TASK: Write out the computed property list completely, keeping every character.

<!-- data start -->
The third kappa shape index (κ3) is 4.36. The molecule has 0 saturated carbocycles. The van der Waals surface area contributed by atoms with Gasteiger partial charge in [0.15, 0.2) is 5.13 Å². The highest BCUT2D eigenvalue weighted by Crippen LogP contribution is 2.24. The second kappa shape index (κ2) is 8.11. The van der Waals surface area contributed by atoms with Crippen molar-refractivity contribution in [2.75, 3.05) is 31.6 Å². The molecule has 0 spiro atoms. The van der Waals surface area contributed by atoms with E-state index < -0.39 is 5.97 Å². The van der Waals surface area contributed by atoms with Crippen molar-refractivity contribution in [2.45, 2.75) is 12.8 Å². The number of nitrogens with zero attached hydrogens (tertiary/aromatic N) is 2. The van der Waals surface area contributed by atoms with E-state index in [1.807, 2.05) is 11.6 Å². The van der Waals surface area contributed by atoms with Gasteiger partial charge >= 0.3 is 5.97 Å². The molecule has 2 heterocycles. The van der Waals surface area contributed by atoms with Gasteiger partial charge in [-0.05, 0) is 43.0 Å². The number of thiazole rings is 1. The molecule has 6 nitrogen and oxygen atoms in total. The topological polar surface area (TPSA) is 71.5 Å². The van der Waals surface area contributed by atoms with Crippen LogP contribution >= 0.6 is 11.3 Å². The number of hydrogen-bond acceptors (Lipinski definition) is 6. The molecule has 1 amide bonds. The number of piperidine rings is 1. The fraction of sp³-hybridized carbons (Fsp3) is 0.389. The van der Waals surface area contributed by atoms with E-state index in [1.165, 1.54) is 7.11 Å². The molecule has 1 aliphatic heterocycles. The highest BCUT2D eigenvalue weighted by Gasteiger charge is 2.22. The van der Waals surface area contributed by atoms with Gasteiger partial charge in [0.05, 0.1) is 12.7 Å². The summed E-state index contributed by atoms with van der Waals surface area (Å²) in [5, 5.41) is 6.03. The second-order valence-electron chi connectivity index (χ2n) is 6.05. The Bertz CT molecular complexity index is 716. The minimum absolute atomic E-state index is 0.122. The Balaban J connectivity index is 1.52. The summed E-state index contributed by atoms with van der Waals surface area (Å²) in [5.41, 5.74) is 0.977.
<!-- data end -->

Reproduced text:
The third kappa shape index (κ3) is 4.36. The molecule has 0 saturated carbocycles. The van der Waals surface area contributed by atoms with Gasteiger partial charge in [0.15, 0.2) is 5.13 Å². The highest BCUT2D eigenvalue weighted by Crippen LogP contribution is 2.24. The second kappa shape index (κ2) is 8.11. The van der Waals surface area contributed by atoms with Crippen molar-refractivity contribution in [2.75, 3.05) is 31.6 Å². The molecule has 0 spiro atoms. The van der Waals surface area contributed by atoms with E-state index < -0.39 is 5.97 Å². The van der Waals surface area contributed by atoms with Crippen molar-refractivity contribution in [2.45, 2.75) is 12.8 Å². The number of nitrogens with zero attached hydrogens (tertiary/aromatic N) is 2. The van der Waals surface area contributed by atoms with E-state index in [1.807, 2.05) is 11.6 Å². The van der Waals surface area contributed by atoms with Gasteiger partial charge >= 0.3 is 5.97 Å². The molecule has 2 heterocycles. The van der Waals surface area contributed by atoms with Gasteiger partial charge in [-0.05, 0) is 43.0 Å². The number of thiazole rings is 1. The molecule has 6 nitrogen and oxygen atoms in total. The topological polar surface area (TPSA) is 71.5 Å². The van der Waals surface area contributed by atoms with Crippen LogP contribution >= 0.6 is 11.3 Å². The number of hydrogen-bond acceptors (Lipinski definition) is 6. The molecule has 1 amide bonds. The number of piperidine rings is 1. The fraction of sp³-hybridized carbons (Fsp3) is 0.389. The van der Waals surface area contributed by atoms with E-state index in [1.165, 1.54) is 7.11 Å². The molecule has 1 aliphatic heterocycles. The highest BCUT2D eigenvalue weighted by Gasteiger charge is 2.22. The van der Waals surface area contributed by atoms with Gasteiger partial charge in [0.05, 0.1) is 12.7 Å². The summed E-state index contributed by atoms with van der Waals surface area (Å²) in [5, 5.41) is 6.03. The second-order valence-electron chi connectivity index (χ2n) is 6.05. The Bertz CT molecular complexity index is 716. The minimum absolute atomic E-state index is 0.122. The Balaban J connectivity index is 1.52. The summed E-state index contributed by atoms with van der Waals surface area (Å²) in [5.41, 5.74) is 0.977.